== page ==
Furthermore, Islamic financial products and services should have moral and ethical dimensions and therefore any transaction should be embedded in real economy which offers an alternative financing paradigm. At this point, the conceptual framework of Islamic finance suggests that it should be more than financialisation of the nominate contracts.
Islamic financial institutions should take necessary risks equitably and not simply shifting the liability unfairly to the customer. In other words, Islamic finance should represent a holistic approach to financing not only bankable customers but also to allocate certain funds for non-bankable and underprivileged people as part of its social responsibility to the society and ummah.
4. Islamic financial institutions are purely profit-oriented entities: Based on its epistemological dimension, Islamic finance is actually a society oriented financing proposition as it aims to serve the community, ummah and not solely to the markets. Islamic finance must not be confined within profit-driven orientation but it should also address issues on economic and sustainable development, social justice and social investing oriented principles.
With reference to several empirical studies, the current Islamic finance practices on the other hand do not indicate positive correlation with human development index scores. Surprisingly, the corporate social responsibility performance of Islamic financial institutions also has been rather weak and poor as compared to its conventional counterpart. This position demands Islamic financial institutions to seriously re-evaluate and review their current practices and future direction.
5. Shariah scholar wannabes infiltrated the industry’s wellbeing: The critics on the roles of Shariah scholars are always blown out of proportion and over-exaggerated.
Undeniably, Shariah scholars, either senior or young scholars or conservative or pragmatic scholars have their own unique contribution to the industry’s wellbeing but their approaches may be different. This should not be the reason of denying their significant contribution.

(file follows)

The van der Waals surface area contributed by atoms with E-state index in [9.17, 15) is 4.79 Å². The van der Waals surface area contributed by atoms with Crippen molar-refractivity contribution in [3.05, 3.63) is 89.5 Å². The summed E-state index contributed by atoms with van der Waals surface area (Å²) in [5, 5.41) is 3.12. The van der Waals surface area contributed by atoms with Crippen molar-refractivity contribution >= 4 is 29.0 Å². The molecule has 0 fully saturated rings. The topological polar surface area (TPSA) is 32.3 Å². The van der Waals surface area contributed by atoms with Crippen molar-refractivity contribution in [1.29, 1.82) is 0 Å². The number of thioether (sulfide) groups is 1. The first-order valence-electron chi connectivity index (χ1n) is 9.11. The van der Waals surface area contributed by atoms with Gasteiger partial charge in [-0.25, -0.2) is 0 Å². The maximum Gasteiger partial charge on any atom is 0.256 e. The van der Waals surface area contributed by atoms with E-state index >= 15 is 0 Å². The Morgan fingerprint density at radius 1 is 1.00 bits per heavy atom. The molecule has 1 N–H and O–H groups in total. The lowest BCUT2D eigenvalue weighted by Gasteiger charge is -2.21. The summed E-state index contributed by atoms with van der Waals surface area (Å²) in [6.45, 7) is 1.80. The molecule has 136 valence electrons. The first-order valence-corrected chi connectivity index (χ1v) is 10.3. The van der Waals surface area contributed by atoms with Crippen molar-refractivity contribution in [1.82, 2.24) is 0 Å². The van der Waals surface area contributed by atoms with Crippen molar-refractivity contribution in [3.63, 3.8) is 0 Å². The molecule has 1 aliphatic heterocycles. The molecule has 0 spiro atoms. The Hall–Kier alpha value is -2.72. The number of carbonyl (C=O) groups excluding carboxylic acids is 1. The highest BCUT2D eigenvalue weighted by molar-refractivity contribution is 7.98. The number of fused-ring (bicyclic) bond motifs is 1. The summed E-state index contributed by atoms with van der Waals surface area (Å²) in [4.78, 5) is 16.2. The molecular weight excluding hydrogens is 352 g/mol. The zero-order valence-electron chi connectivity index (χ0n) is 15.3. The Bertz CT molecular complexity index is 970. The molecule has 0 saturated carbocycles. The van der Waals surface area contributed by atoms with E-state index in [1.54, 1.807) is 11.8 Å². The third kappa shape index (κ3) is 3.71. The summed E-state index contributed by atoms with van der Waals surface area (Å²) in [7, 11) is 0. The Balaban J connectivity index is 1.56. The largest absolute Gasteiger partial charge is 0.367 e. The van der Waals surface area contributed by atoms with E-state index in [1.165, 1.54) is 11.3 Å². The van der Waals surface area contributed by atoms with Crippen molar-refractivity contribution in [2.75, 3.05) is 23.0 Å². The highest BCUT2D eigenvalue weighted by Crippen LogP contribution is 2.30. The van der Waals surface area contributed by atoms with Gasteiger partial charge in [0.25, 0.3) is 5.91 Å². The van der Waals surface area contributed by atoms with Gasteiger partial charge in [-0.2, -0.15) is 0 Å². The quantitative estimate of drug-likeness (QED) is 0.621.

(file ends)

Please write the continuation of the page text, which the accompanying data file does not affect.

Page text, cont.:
The “conservative” scholars may view the legitimacy of Islamic financial products and services to be based on the legal and mechanistic aspects of Shariah. The products and services are classified as lawful and Shariah-compliant or Shariah-based if they meet the conditions of a valid muamalat transaction after going through the ordinary process of usulal fiqh.
On the other hand, the “pragmatic” scholars admit that Islamic finance should not confine their function by solely emphasising the fiqh aspect. The “pragmatic” scholars acknowledged that Islamic financial products and services should not only be valid and lawful, must fulfill the spirit of maqasid Shariah but must also be ethical and uphold the Islamic values.
The critics upon Shariah scholars of either being banker’s window dressing or invasion of the scholar wannabes are actually misleading. These allegations to a certain extent will negatively influence the Islamic finance industry as they are not supported with any empirical evidence. Rather than discussing these unnecessary issues, the Islamic finance discourse should actually be focusing on its fundamental principles and how to ensure its sustainability. It is important to critically evaluate the performance of Islamic financial institutions against their foundational base and at the same time to maintain its positive development.
The existing practices of Islamic finance so far have failed to establish a distinct identity or to draw a clear demarcation line with conventional banks. In fact, with several corporate failures of Islamic financial institutions, such as the closures of Ihlas Finance House in Turkey, the Islamic Bank of South Africa and the Islamic Investment Co of Egypt, and corporate difficulties, as in the case of the Dubai Islamic Bank, and Bank Islam Malaysia Bhd, Islamic finance is clearly not immune from the crisis.
Islamic finance must learn from the history and take lesson from previous financial crisis. We do not want to hear that the only lesson that Islamic financial institutions have learned is that they never learn.
Dr Zulkifli Hasan is a senior lecturer at Shariah and Law faculty of Islamic Science University of Malaysia. He is a Shariah committee member of Affin Islamic Bank Bhd and also sits in the committee member for the Association of Shariah Advisors. Opinions expressed in this article are his personal views.